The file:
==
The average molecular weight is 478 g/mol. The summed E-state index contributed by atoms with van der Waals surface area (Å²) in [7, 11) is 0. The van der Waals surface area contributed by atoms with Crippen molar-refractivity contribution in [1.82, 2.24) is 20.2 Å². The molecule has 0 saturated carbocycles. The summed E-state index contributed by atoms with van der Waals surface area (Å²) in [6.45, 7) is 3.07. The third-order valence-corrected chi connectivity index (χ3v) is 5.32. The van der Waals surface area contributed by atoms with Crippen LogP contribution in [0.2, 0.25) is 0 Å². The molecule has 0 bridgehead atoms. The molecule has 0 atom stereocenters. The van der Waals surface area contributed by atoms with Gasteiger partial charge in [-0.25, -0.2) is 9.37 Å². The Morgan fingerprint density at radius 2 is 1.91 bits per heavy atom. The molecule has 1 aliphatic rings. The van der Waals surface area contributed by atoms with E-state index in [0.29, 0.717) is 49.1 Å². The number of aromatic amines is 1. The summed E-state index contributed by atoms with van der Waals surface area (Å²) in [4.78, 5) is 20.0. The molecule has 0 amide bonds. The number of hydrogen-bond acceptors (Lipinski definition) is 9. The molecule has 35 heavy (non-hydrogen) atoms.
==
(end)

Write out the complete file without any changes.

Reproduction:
The average molecular weight is 478 g/mol. The summed E-state index contributed by atoms with van der Waals surface area (Å²) in [7, 11) is 0. The van der Waals surface area contributed by atoms with Crippen molar-refractivity contribution in [1.82, 2.24) is 20.2 Å². The molecule has 0 saturated carbocycles. The summed E-state index contributed by atoms with van der Waals surface area (Å²) in [6.45, 7) is 3.07. The third-order valence-corrected chi connectivity index (χ3v) is 5.32. The van der Waals surface area contributed by atoms with Crippen LogP contribution in [0.2, 0.25) is 0 Å². The molecule has 0 bridgehead atoms. The molecule has 0 atom stereocenters. The van der Waals surface area contributed by atoms with Gasteiger partial charge in [-0.25, -0.2) is 9.37 Å². The Morgan fingerprint density at radius 2 is 1.91 bits per heavy atom. The molecule has 1 aliphatic rings. The van der Waals surface area contributed by atoms with E-state index in [0.29, 0.717) is 49.1 Å². The number of aromatic amines is 1. The summed E-state index contributed by atoms with van der Waals surface area (Å²) in [4.78, 5) is 20.0. The molecule has 0 amide bonds. The number of hydrogen-bond acceptors (Lipinski definition) is 9. The molecule has 35 heavy (non-hydrogen) atoms.